One of the reasons that I think the Sherlockian world has the occasional issue with the term "fan" is that we have long seen ourselves as "scholars," even when that term is applied with tongue in cheek.
Definitions for the word "scholar" vary, but there is one that applies most definitely to any Sherlockian who has put in the time: someone who has done much study in a particular field. While you become a fan the moment you fall in love with something, becoming a scholar happens when you follow that love long enough to gain a modicum of expertise in what you love.
And Sherlockians come in both forms.
Being called a Sherlockian scholar, however, is not nearly as simple as it was back in the 1930s. When our movement first began, Sherlockian scholars were just those who studied the sixty stories by Conan Doyle (or John H. Watson) and knew the contents of those oh-so-historical records well. Becoming a scholar of Sherlock Holmes, in that respect, is kind of easy. Once we got The Complete Sherlock Holmes, it was just one book that you had to read and study to become an expert.
But as time went on, and Conan Doyle went from "eccentric modern day writer" to "author of historic importance," we started seeing Sherlockians who were scholars of a more serious subject: actual biography and literary history. As the legend of Sherlock Holmes spread to other mediums, we started to see film historians in our midst, and as time moves further along, we're starting to see those who make fandom itself an area for scholarship.
Serious scholars, man.
Us silly midwestern kids who just read the one book over and over again have a harder time imagining ourselves "scholars" when a Mattias Bostrom appears on the scene and kicks everyone's butts with a book like From Holmes to Sherlock. Heck, I can't even make the umlaut dots appear over the second "o" in "Bostrom." (Yes, I could google how to do it, but unlike Mattias, I am very lazy.)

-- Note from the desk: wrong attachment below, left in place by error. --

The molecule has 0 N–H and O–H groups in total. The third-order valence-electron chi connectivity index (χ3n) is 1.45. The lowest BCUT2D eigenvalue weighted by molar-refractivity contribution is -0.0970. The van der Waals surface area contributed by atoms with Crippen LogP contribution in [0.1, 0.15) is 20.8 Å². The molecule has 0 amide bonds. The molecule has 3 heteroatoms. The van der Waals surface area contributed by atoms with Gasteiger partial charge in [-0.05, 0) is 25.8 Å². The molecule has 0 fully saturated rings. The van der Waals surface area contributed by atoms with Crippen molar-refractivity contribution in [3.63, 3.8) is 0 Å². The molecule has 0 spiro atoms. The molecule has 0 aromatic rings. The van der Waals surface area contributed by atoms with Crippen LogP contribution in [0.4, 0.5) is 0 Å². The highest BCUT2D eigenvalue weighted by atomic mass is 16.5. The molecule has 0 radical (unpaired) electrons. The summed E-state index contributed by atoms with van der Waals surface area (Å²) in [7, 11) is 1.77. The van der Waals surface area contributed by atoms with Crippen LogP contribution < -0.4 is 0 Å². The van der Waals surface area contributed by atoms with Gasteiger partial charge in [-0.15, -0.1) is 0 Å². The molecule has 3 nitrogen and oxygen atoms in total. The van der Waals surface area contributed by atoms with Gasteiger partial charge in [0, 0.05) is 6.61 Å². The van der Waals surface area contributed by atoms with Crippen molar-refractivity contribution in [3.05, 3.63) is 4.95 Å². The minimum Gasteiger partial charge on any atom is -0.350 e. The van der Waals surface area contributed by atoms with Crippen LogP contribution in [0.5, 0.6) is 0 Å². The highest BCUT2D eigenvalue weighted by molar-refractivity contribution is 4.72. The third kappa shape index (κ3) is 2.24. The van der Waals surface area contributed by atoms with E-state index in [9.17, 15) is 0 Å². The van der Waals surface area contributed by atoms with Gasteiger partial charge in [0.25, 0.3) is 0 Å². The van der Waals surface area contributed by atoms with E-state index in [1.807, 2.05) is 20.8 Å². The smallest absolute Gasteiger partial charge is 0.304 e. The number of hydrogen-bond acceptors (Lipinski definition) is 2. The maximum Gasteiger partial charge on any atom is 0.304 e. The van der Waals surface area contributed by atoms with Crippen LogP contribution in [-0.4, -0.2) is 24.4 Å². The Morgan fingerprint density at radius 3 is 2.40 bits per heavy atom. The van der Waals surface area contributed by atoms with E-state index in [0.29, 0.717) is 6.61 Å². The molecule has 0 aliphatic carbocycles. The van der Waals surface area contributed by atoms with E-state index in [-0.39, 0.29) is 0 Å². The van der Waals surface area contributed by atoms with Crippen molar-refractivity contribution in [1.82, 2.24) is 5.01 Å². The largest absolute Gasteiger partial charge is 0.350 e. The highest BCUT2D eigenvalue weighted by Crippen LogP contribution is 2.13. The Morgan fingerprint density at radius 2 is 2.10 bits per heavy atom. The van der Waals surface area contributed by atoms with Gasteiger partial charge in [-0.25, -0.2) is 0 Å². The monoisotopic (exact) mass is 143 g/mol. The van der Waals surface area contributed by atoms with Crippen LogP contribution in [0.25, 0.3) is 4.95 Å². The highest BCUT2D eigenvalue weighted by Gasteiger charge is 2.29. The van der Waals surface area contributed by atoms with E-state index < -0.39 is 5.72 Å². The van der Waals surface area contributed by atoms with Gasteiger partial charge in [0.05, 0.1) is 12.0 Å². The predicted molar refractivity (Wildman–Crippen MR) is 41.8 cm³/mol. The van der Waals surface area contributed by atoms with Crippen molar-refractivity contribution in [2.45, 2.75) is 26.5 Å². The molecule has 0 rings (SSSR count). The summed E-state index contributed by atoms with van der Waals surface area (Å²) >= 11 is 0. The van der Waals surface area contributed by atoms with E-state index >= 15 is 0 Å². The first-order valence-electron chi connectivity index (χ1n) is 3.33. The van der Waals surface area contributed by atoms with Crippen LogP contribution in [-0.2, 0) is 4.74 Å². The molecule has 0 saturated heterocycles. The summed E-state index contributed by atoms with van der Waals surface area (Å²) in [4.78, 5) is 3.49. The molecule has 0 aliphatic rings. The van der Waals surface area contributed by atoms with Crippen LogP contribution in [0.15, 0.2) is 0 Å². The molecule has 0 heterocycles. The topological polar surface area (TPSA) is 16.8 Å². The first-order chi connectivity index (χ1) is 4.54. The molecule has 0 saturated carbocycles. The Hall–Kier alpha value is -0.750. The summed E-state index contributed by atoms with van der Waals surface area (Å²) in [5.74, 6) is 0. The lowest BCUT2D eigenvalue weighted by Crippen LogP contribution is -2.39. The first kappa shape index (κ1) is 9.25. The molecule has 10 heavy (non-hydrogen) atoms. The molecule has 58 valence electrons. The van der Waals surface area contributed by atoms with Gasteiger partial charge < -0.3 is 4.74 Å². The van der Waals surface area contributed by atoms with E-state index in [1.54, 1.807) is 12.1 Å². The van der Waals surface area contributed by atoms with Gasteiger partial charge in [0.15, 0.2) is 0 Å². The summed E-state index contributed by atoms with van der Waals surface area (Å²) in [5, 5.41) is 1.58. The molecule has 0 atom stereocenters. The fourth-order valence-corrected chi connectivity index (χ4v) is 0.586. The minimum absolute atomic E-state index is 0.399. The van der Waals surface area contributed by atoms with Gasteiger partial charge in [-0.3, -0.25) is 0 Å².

But we've always had those folks with us. Chris Redmond has been doing the hard work, as well as being an actual academic, for as long as I can remember, with a father who had amazing scholar cred as well for his work on textual variations. Some people really work hard in the world of Sherlock Holmes.
And some of us, even though we may push through for the occasional appearance of great learning, are just here for the parties. I just blogged about TV John Watson having a one-night stand with Superman, for goodness sake. Nobody does that for the furtherance of Sherlockian knowledge and culture. That's just having fun. And yet, all those silly parts of writing about Sherlock Holmes take a certain amount of research and expertise . . . scholarship, if you will.
Being a Sherlockian lends itself to being a scholar, whether you write fiction or non-fiction or don't write at all. There's so much out there to be learned that, with time, you have to learn something. And given long enough in this world, you learn a whole lot of something. You might even find yourself being called an expert in a local newspaper article, because in your particular town, you are a top expert in Sherlock Holmes. (Be careful calling yourself the top expert though -- Sherlockians you never heard of are all over the place. As a guy who suddenly discovered a re-creation of the 221B sitting room existed in the town of 15,000 where I had been Sherlocking for years, I can testify to that.)
Sherlockiana is an amazing world unto itself with so many avocations within it, words sometimes can't do it all justice. But we definitely have scholars, no matter how you care to define the word.
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